A private alternative loan is a non-federal educational loan, typically issued in the student’s name and requiring a co-borrower. Students who qualify for an alternative loan—based on their credit history, not need or income.
A private education loan may reduce eligibility for free or lower-cost federal, state, or school student financial aid. You are strongly encouraged to pursue the availability of free or lower-cost financial aid with the school’s financial aid office before borrowing a private education loan, you should carefully consider your present level of debt and repayment obligations on all loans.
Private Education/Alternative Loans may be available for certificate/diploma programs that do not meet the requirements necessary for traditional financial aid. Private loans are offered by private lenders and there are no federal forms to complete.
Private education loans tend to cost more than the education loans offered by the federal government, but are less expensive than credit card debt and personal loans through a bank.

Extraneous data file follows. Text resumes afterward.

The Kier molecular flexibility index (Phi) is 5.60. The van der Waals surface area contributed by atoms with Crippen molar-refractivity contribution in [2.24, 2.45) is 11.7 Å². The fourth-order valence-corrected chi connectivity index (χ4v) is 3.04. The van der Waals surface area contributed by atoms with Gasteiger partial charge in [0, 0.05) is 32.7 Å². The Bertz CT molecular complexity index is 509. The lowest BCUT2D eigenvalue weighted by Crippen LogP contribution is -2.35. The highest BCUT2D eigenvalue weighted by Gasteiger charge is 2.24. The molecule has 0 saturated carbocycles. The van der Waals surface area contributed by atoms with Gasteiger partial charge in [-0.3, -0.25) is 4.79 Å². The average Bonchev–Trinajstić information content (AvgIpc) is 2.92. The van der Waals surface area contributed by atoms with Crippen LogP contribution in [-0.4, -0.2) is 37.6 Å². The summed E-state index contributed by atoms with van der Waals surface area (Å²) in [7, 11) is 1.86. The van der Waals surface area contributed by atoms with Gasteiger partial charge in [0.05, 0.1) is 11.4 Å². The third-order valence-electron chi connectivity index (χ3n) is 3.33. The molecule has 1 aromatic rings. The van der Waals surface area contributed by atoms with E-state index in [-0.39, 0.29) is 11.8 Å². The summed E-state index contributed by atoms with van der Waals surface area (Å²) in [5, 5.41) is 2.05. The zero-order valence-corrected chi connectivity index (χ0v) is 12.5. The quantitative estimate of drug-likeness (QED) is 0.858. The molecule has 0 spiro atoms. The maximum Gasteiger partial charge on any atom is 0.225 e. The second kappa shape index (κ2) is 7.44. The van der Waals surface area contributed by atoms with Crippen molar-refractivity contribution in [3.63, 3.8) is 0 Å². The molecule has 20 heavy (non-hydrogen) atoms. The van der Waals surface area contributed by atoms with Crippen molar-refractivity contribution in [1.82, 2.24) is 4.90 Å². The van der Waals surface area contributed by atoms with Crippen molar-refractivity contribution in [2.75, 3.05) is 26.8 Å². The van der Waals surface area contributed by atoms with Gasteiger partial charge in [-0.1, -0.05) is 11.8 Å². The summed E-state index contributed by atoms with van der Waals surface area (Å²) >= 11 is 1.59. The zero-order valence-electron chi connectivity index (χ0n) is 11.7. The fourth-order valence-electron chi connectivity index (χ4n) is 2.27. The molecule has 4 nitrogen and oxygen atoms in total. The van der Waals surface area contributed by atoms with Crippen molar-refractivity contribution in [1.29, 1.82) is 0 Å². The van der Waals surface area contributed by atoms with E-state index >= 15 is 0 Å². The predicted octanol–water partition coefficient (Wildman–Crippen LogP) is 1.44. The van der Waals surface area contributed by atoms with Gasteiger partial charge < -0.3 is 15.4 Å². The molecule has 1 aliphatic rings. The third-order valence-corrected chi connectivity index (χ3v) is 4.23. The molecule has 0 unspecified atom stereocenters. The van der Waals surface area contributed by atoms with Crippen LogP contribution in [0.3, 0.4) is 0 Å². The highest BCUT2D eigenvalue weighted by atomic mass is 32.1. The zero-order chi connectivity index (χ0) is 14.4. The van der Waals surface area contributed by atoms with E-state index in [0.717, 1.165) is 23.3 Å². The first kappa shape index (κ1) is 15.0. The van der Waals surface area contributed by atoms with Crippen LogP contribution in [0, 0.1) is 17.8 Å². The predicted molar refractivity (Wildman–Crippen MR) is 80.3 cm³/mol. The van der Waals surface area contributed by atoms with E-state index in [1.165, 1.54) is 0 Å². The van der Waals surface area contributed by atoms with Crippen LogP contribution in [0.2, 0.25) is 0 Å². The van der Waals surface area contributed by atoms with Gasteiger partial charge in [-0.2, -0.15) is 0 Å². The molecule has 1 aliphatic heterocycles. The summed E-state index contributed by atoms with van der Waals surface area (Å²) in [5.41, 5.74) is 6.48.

The interest rates and fees you pay on a private student loan are based on your credit score and the credit score of your cosigner, if any. Generally, if your credit score is less than 650 (FICO), you are unlikely to be approved for a private student loan. An increase of just 30 to 50 points in your credit score is often enough to get you better terms on your loan.
It is better to apply for a private student loan with a cosigner even if you could qualify for the loan on your own. Just applying with a cosigner usually results in a slightly lower rate, as such loans are not as risky for the lender. Moreover, the interest rates and fees are usually based on the higher of the two credit scores. Therefore, if your cosigner has a much better credit score than you, it could result in a much lower interest rate.
How much should I borrow?
You may borrow any amount up to the full cost of attendance (tuition and fees, and books and supplies). When determining the amount you will need to borrow, keep in mind that some private alternative loans charge a loan origination fee that may be deducted from the loan amount you request.